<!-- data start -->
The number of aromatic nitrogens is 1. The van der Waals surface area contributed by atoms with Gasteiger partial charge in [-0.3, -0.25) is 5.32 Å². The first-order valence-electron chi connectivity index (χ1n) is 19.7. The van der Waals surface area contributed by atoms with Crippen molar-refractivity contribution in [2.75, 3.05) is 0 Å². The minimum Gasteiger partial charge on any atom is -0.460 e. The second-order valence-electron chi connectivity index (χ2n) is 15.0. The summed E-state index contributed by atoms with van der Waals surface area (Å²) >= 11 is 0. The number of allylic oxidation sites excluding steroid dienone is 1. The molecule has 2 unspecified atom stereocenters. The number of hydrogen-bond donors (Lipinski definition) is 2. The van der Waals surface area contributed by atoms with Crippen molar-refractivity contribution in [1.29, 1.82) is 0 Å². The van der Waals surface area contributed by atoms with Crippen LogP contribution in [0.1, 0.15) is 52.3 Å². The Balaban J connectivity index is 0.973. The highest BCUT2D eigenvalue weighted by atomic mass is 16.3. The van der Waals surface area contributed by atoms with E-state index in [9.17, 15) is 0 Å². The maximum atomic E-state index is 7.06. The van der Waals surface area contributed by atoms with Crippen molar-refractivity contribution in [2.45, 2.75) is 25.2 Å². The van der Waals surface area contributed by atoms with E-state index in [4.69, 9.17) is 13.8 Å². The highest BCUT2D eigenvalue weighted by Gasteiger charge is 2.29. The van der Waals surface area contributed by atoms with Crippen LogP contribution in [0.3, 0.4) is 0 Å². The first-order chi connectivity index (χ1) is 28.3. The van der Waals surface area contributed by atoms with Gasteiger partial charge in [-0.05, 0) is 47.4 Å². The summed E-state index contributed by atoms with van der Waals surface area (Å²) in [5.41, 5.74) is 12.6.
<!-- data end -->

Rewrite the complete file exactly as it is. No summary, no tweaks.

The number of aromatic nitrogens is 1. The van der Waals surface area contributed by atoms with Gasteiger partial charge in [-0.3, -0.25) is 5.32 Å². The first-order valence-electron chi connectivity index (χ1n) is 19.7. The van der Waals surface area contributed by atoms with Crippen molar-refractivity contribution in [2.75, 3.05) is 0 Å². The minimum Gasteiger partial charge on any atom is -0.460 e. The second-order valence-electron chi connectivity index (χ2n) is 15.0. The summed E-state index contributed by atoms with van der Waals surface area (Å²) >= 11 is 0. The number of allylic oxidation sites excluding steroid dienone is 1. The molecule has 2 unspecified atom stereocenters. The number of hydrogen-bond donors (Lipinski definition) is 2. The van der Waals surface area contributed by atoms with Crippen molar-refractivity contribution in [1.29, 1.82) is 0 Å². The van der Waals surface area contributed by atoms with Crippen LogP contribution in [0.1, 0.15) is 52.3 Å². The Balaban J connectivity index is 0.973. The highest BCUT2D eigenvalue weighted by atomic mass is 16.3. The van der Waals surface area contributed by atoms with E-state index in [9.17, 15) is 0 Å². The maximum atomic E-state index is 7.06. The van der Waals surface area contributed by atoms with Crippen molar-refractivity contribution in [2.45, 2.75) is 25.2 Å². The van der Waals surface area contributed by atoms with E-state index in [4.69, 9.17) is 13.8 Å². The highest BCUT2D eigenvalue weighted by Gasteiger charge is 2.29. The van der Waals surface area contributed by atoms with Crippen LogP contribution in [0.3, 0.4) is 0 Å². The first-order chi connectivity index (χ1) is 28.3. The van der Waals surface area contributed by atoms with Gasteiger partial charge in [-0.05, 0) is 47.4 Å². The summed E-state index contributed by atoms with van der Waals surface area (Å²) in [5.41, 5.74) is 12.6.